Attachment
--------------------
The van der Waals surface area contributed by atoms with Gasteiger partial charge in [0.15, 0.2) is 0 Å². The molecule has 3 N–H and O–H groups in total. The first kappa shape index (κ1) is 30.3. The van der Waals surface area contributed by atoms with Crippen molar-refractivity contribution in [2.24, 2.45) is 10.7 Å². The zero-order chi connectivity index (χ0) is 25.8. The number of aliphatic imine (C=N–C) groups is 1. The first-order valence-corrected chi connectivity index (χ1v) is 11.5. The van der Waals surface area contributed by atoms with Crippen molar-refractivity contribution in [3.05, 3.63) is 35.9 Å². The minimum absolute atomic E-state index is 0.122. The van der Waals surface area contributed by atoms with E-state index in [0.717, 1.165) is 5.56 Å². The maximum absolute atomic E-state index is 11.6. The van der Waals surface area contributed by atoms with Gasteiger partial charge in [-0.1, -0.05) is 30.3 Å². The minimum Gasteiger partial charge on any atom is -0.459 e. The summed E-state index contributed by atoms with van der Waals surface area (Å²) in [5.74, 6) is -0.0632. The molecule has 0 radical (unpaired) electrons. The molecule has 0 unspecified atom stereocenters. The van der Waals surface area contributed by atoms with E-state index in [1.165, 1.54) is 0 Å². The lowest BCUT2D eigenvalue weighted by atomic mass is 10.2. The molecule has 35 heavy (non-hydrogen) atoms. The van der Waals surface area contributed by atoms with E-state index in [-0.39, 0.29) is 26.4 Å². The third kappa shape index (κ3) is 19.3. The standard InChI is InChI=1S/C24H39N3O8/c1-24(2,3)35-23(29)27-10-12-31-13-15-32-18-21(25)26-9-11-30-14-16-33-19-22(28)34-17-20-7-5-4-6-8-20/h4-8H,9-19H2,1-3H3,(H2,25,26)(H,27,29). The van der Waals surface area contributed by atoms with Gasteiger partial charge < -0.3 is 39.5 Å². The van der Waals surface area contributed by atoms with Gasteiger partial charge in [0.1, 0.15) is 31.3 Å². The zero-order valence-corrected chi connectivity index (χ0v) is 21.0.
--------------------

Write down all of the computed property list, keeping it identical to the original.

The van der Waals surface area contributed by atoms with Gasteiger partial charge in [0.15, 0.2) is 0 Å². The molecule has 3 N–H and O–H groups in total. The first kappa shape index (κ1) is 30.3. The van der Waals surface area contributed by atoms with Crippen molar-refractivity contribution in [2.24, 2.45) is 10.7 Å². The zero-order chi connectivity index (χ0) is 25.8. The number of aliphatic imine (C=N–C) groups is 1. The first-order valence-corrected chi connectivity index (χ1v) is 11.5. The van der Waals surface area contributed by atoms with Crippen molar-refractivity contribution in [3.05, 3.63) is 35.9 Å². The minimum absolute atomic E-state index is 0.122. The van der Waals surface area contributed by atoms with E-state index in [0.717, 1.165) is 5.56 Å². The maximum absolute atomic E-state index is 11.6. The van der Waals surface area contributed by atoms with Gasteiger partial charge in [-0.1, -0.05) is 30.3 Å². The minimum Gasteiger partial charge on any atom is -0.459 e. The summed E-state index contributed by atoms with van der Waals surface area (Å²) in [5.74, 6) is -0.0632. The molecule has 0 radical (unpaired) electrons. The molecule has 0 unspecified atom stereocenters. The van der Waals surface area contributed by atoms with E-state index in [1.165, 1.54) is 0 Å². The lowest BCUT2D eigenvalue weighted by atomic mass is 10.2. The molecule has 35 heavy (non-hydrogen) atoms. The van der Waals surface area contributed by atoms with E-state index in [-0.39, 0.29) is 26.4 Å². The third kappa shape index (κ3) is 19.3. The standard InChI is InChI=1S/C24H39N3O8/c1-24(2,3)35-23(29)27-10-12-31-13-15-32-18-21(25)26-9-11-30-14-16-33-19-22(28)34-17-20-7-5-4-6-8-20/h4-8H,9-19H2,1-3H3,(H2,25,26)(H,27,29). The van der Waals surface area contributed by atoms with Gasteiger partial charge < -0.3 is 39.5 Å². The van der Waals surface area contributed by atoms with Gasteiger partial charge in [0.1, 0.15) is 31.3 Å². The zero-order valence-corrected chi connectivity index (χ0v) is 21.0.